Traditional England: Chew Magna
The picturesque village of Chew Magna is located in the beautiful Somerset countryside only a few miles from Bristol and a short drive from Bath. Its long history dates back to Saxon times, when its name was recorded as ‘Ciw’ in 1065, developing into ‘Chiwe’ from the Celtic word ‘Ciw’ i.e’winding water’, when it was listed in the Domesday Book some 20 years later. Ultimately, the name Chew Magna derives from its settlement on the River Chew and wherever you wander in the village, the sound of running water is never far away.
Chew Magna made its living on wool to begin with and an old ‘tucking mill’ remains close by the River Chew, from which the village has undoubtedly prospered from. Once at the centre of the mediaeval woollen industry, the village attracted rich traders to set up home and a number of notable old buildings still stand. There is an Old School Room and Medieval Beamed Hall dating back to the 16th century, still often used today for community activities. Next to the largely medieval church is 14th century Chew Court, built as a country residence for the Bishop of Bath and Wells.
There are few villages across the United Kingdom that could match Chew Magna’s total of 50 Buildings that hold Special Architectural or Historic Interest, with several picturesque areas found upstream, such as by the medieval, cobbled and grade II listed Crickback Bridge, which leads you through the adjoining woodland, with only the gentle ripple of the river and birdsong to be heard. You can also trace local legend back to the Neolithic standing stones in nearby Stanton Drew.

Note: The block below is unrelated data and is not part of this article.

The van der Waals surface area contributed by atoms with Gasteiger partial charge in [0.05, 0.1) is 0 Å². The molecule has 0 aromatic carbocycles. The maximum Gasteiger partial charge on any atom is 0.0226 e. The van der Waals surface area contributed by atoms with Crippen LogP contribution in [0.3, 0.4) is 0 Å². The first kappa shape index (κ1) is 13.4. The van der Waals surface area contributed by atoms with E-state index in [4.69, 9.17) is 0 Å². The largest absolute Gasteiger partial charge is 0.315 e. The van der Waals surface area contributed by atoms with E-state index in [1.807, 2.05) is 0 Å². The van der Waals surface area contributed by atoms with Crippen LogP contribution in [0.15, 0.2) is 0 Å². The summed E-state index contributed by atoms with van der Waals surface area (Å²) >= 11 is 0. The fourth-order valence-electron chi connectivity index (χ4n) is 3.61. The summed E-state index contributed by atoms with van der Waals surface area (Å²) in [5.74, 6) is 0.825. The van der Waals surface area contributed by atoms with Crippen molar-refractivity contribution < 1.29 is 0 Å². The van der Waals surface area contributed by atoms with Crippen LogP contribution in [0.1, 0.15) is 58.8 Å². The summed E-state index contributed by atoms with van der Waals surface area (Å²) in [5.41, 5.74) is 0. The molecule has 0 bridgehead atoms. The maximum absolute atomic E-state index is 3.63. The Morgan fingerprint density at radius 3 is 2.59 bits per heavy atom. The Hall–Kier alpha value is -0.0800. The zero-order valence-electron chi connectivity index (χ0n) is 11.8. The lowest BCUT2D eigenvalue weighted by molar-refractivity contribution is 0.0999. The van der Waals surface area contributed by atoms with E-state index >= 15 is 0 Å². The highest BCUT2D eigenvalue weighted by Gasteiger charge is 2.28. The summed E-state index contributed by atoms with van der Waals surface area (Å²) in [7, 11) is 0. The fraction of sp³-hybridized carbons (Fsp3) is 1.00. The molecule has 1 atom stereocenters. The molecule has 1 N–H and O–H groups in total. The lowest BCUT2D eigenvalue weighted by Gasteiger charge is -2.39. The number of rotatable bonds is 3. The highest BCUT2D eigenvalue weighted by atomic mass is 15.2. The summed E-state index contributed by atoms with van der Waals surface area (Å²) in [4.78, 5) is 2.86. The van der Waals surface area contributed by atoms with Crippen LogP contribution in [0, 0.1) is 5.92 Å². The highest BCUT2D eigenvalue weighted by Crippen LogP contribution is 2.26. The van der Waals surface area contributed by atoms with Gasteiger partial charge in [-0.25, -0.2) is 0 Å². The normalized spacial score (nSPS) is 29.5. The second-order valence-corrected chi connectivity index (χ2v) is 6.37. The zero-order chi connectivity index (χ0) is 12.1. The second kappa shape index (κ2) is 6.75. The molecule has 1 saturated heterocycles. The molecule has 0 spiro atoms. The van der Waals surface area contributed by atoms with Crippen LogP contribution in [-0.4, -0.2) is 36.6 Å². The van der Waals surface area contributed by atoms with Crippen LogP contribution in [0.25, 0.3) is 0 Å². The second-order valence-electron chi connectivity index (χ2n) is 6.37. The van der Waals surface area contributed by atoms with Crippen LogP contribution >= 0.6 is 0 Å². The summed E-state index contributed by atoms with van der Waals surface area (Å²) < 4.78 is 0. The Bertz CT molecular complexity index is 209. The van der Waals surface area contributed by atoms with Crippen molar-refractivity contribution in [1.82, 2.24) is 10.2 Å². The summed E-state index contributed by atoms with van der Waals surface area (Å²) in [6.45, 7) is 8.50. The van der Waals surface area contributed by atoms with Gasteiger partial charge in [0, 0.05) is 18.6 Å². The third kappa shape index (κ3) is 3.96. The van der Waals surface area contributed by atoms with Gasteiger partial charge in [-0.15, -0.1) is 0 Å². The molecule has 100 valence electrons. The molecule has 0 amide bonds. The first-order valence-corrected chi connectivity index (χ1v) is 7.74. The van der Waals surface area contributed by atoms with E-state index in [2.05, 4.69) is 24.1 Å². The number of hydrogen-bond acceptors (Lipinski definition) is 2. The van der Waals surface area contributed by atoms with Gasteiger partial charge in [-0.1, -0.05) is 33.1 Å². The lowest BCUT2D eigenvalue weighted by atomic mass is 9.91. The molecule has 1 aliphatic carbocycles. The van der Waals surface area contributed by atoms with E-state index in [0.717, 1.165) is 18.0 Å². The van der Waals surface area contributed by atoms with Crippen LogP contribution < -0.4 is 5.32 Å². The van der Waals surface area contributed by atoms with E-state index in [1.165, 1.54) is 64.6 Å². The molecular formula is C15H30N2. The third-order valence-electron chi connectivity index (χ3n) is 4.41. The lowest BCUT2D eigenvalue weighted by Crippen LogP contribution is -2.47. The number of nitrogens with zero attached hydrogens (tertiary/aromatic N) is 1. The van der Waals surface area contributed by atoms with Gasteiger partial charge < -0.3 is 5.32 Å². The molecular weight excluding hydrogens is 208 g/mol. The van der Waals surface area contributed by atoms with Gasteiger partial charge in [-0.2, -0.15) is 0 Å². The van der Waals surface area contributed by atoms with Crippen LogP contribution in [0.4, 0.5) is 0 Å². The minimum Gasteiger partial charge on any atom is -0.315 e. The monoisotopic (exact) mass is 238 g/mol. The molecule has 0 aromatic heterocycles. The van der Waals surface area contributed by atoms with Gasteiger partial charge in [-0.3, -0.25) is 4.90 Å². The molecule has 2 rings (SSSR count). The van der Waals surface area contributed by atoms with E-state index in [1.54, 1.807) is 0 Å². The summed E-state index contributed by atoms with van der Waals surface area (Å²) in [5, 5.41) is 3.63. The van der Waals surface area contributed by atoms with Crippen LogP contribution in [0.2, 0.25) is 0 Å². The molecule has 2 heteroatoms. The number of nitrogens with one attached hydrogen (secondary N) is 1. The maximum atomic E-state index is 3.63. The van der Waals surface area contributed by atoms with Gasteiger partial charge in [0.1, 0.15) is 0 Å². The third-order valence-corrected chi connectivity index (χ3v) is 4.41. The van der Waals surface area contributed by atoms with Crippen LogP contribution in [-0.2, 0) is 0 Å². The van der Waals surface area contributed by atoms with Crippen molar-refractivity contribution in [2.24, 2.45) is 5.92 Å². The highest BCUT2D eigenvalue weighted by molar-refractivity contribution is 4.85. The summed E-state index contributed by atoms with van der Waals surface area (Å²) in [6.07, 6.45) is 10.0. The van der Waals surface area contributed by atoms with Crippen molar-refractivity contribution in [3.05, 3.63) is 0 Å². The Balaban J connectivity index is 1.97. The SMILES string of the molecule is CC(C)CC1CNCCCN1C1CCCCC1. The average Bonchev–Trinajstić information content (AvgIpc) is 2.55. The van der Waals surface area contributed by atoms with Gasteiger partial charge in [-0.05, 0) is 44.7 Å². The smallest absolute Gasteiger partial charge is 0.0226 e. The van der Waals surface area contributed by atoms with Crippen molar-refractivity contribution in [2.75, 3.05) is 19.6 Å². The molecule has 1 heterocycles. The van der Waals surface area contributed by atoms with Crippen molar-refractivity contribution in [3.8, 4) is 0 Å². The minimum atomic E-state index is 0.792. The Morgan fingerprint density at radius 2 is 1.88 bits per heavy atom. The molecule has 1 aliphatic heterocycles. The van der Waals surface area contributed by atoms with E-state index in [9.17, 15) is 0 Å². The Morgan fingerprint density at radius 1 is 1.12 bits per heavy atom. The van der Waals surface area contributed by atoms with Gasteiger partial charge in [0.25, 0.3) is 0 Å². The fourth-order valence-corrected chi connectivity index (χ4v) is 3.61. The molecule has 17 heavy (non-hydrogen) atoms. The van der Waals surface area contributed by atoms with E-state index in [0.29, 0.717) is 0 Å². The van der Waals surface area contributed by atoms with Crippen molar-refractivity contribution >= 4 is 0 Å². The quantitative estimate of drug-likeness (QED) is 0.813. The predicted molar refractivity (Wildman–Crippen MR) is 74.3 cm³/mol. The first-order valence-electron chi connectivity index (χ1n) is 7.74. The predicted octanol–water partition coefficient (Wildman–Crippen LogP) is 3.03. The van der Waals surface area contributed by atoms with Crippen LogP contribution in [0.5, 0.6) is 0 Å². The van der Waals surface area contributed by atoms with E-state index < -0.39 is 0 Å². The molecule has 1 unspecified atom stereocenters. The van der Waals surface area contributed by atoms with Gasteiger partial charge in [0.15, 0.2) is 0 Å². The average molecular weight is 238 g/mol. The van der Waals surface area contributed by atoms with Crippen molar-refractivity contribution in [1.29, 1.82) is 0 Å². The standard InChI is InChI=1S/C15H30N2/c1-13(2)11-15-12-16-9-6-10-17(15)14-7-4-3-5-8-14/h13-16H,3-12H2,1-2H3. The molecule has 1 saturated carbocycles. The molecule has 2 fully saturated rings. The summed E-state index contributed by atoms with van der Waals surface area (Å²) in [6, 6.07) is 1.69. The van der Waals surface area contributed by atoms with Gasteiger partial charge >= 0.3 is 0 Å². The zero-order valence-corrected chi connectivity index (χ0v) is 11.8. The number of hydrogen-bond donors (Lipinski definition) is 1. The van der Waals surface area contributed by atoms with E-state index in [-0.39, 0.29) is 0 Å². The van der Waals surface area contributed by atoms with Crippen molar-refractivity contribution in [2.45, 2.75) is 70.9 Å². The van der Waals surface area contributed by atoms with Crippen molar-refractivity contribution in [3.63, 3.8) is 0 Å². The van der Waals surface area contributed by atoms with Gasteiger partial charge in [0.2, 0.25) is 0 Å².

Neighbouring Chew Valley Lake provides a wide draw for local walkers, nature enthusiasts and birdwatchers alike, as a great spot to catch rare birds gracing the diverse habitat across the seasons. The winter gull roost is particularly spectacular, as up to 50,00+ birds can gather round the reservoir’s watery depths. For families passing through there is also a visitor centre and cafe at the picnic site near the dam, known to serve up some rather tasty fish n’chips by the lake side.
There are two pubs in the village, one of which is the Bear and Swan, its reputation standing as one of the finest ‘gastro-pubs’ in the county. The quaint village is also a leader in zero-waste initiatives, which led to the village being dubbed ‘the greenest place in Britain’ and is currently working towards attaining ‘Fair-trade Village’ status, as Chew Magna already supports charities on the African continent.